I’ve never used Haskell. I won’t claim I’m good at Rust. I mostly work with Ruby and Clojure, both dynamic languages where you don’t really need to worry about types. But then of course that’s not true. Even if you put Rails’s magic aside, it’s way too easy to write code that accidentally works (in an absolutely unintended fashion).
What’s the deal with types?
What’s an ideal database?
I’ve been reading about and considering language design choices (for my new pet project), and one thing I really like (though I rarely actually use in action) is Clojure’s transducers. I couldn’t find it in the talk introducing them, but I vaguely recall someone vaguely recalling that Rich Hickey said Clojure’d have much less laziness if he’d found the idea of transducers sooner.
Then in a completely different thought process (maybe there could be transducers, process transformations for thought processes as well?) about databases. I was considering databases I used so far, things I tried to achieve with them, the difficulties and nice things.
Writing a lisp-ish compiler in Rust
It was a while back that I got a notice from Shibuya lisp that the 100th event is coming up. It’s a (Common) Lisp/Clojure meetup in Tokyo (though since covid, online). I don’t know if it’s a common thing among lispers, but everyone there seems to at least try writing their own lisp (and talk about it) somewhere down the path.
Before I wasn’t that interested. I could do most of what I wanted to do in Clojure without too much pain. Then I tried writing a (performant) wrapper around Netty and it got a bit more painful. Things like
nth calls on function argument lists started showing up on my flame charts (testing with 100 million requests) and rough edges around interop cut my hands (hello
proxy and abstract classes).
ErlangはEricssonがはるか昔に開発した通信環境用の言語で、ものすごく頑丈で安定している環境として有名。実際に世界中のモバイル通信環境で用いられ99.9999999% (“nine nines”) の可用性を誇っている。最近ではRuby風でErlangのBEAMを実行環境とするElixirが流行っている印象がある。分散を前提にしている関数型言語としてClojureに近いと感じた。そして実際にBEAMの上でClojureを実装しているものがある。
Down the __extmap rabbit hole
Was trying to figure out whatzerusski on Clojurians Slack
defrecorddoes in the impl of ILookup it generates and I absolutely do not understand that magic. Essentially it amounts to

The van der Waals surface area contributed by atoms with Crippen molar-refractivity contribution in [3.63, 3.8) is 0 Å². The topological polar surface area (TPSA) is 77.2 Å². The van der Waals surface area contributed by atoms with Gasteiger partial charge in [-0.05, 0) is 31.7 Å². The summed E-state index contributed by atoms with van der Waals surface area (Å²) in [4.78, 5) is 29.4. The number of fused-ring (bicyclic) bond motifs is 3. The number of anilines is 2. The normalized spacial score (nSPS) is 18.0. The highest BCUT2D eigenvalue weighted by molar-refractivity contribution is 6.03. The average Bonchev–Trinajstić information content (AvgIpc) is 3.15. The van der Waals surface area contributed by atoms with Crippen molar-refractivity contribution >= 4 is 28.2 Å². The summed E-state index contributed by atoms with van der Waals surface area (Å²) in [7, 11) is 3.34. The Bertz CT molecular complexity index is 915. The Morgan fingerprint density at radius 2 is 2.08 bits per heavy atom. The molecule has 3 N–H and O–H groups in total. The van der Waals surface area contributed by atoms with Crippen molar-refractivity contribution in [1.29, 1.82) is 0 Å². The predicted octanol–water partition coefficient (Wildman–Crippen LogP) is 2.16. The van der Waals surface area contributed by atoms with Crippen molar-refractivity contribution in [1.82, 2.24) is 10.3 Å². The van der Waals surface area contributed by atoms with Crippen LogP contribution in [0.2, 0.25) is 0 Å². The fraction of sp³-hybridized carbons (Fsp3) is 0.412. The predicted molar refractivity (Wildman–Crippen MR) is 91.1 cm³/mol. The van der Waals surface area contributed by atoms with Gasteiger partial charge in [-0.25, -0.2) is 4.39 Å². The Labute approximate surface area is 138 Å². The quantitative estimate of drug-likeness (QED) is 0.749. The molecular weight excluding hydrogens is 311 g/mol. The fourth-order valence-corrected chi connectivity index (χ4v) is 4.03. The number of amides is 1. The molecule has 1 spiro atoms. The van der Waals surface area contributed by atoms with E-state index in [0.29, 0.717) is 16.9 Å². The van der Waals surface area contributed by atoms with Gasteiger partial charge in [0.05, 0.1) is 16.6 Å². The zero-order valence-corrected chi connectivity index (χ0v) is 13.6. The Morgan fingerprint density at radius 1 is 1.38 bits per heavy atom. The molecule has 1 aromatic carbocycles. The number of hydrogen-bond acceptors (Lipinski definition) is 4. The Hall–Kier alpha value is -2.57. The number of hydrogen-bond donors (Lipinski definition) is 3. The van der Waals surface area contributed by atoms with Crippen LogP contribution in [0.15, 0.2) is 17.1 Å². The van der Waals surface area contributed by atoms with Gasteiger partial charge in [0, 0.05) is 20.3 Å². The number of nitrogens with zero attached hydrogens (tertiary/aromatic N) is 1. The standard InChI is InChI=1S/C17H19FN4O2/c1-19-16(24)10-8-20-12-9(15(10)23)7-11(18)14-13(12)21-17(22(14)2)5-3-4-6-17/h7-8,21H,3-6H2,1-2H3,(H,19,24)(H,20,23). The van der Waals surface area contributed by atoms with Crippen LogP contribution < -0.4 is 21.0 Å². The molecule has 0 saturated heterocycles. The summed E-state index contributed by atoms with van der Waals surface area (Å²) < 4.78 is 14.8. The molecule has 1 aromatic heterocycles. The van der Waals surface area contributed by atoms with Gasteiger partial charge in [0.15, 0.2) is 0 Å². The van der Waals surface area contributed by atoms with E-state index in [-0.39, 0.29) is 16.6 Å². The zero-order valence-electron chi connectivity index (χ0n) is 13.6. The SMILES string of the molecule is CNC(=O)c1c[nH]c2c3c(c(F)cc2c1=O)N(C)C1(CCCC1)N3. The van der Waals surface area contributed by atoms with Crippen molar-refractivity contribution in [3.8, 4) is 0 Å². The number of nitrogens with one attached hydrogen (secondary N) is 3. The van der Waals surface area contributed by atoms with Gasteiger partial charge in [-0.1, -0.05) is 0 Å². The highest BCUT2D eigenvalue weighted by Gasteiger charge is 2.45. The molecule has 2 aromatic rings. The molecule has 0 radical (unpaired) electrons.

(get __extmap key)and I can’t even figure out how this magical
__extmapgets into scope (a global or some special runtime thing?) and
thisisn’t even used. Confused
This post on Clojurians sent me down the rabbit hole looking for where this “mysterious”
__extmap comes from. It really isn’t obvious at first, but when I found it, it was “wow” times “duh”.
Clojure and Java functional interfaces
functions all you want. Java’s had Runnable and Callable that are pretty similar in concept.
->. In Ruby it’s
(foo) -> foo, and surprisingly in Java it’s the same. Run a few rounds with futures and/or streaming stuff and you’ll definitely want to pass such a lambda to
forEach for example.
Next up in the series complaining about Clojure’s Java interop is proxy. While vararg method calls are inconvenient at worst, there are some (I’d say common) things that simply cannot be achieved with proxy.
Once again this is something I ran into while working with Netty. In one of the HTTP/2 examples, they have one implementation extending AbstractHttp2ConnectionHandlerBuilder<T, B> (have I mentioned I find these extremely long Java class names just hilarious?). The Java implementation is pretty straightforward: implement the abstract method of the class and be done with it.
Clojure vs Java varargs
Variable length argument lists (varargs) have been around since Java 5 (so quite a long while), yet I get the impression that many people either don’t know about this feature or their tools don’t support it. I ran into one of them working with Netty from Clojure and it wasn’t trivial at all how to use them through interop.
Partition of integer into exactly the given number of distinct parts
Ran into this issue in a programming challenge on HackerRank and I was surprised there weren’t any “simple” solutions online. The math related is mostly focused on finding the number of possible partitions of an integer, instead of generating even just one such partition.
A very naive approach might be to enumerate all partitions and then filter them down to those with exactly the wanted number of summands and then filter further to those with distinct parts and pick the first that fulfills the conditions.
But when the subject integer can be 1018 then that simply isn’t realistic. Insert sophisticated simile involving the heat death of the universe.
Counting the milliseconds
I’ve been building a Netty-based web server in Clojure. While I haven’t had the strength to do much with it these past few months because I prioritized the climbing season, now that Hacktoberfest is incoming I’m planning to go pedal to the metal with it (and with my git GUI work-in-progress).
I’m building iny (named after a fox from Fekete Istvan’s Vuk) with the clear goal to replace Aleph. While I’m a huge fan of Aleph and the libraries around it (like Manifold) it’s no longer maintained, which is simply not acceptable when we’re now looking at http/3 coming out sooner than later (support is already in browsers after all).
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